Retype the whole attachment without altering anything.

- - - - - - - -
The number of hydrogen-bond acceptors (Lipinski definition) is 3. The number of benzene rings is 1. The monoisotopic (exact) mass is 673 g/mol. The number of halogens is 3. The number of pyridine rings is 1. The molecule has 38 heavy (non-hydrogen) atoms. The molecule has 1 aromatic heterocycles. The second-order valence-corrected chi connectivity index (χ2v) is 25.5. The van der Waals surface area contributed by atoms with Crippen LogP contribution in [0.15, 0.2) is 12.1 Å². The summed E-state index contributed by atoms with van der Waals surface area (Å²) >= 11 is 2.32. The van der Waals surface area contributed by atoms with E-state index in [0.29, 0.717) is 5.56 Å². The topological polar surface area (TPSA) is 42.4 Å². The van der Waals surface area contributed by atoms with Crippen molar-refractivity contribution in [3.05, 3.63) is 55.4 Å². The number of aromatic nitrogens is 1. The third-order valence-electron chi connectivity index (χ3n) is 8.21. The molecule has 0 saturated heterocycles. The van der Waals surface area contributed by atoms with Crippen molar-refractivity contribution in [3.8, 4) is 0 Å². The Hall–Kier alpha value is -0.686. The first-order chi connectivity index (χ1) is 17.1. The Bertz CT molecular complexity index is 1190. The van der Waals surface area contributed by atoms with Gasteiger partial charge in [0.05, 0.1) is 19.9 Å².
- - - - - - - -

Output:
The number of hydrogen-bond acceptors (Lipinski definition) is 3. The number of benzene rings is 1. The monoisotopic (exact) mass is 673 g/mol. The number of halogens is 3. The number of pyridine rings is 1. The molecule has 38 heavy (non-hydrogen) atoms. The molecule has 1 aromatic heterocycles. The second-order valence-corrected chi connectivity index (χ2v) is 25.5. The van der Waals surface area contributed by atoms with Crippen LogP contribution in [0.15, 0.2) is 12.1 Å². The summed E-state index contributed by atoms with van der Waals surface area (Å²) >= 11 is 2.32. The van der Waals surface area contributed by atoms with E-state index in [0.29, 0.717) is 5.56 Å². The topological polar surface area (TPSA) is 42.4 Å². The van der Waals surface area contributed by atoms with Crippen molar-refractivity contribution in [3.05, 3.63) is 55.4 Å². The number of aromatic nitrogens is 1. The third-order valence-electron chi connectivity index (χ3n) is 8.21. The molecule has 0 saturated heterocycles. The van der Waals surface area contributed by atoms with Crippen molar-refractivity contribution in [3.8, 4) is 0 Å². The Hall–Kier alpha value is -0.686. The first-order chi connectivity index (χ1) is 17.1. The Bertz CT molecular complexity index is 1190. The van der Waals surface area contributed by atoms with Gasteiger partial charge in [0.05, 0.1) is 19.9 Å².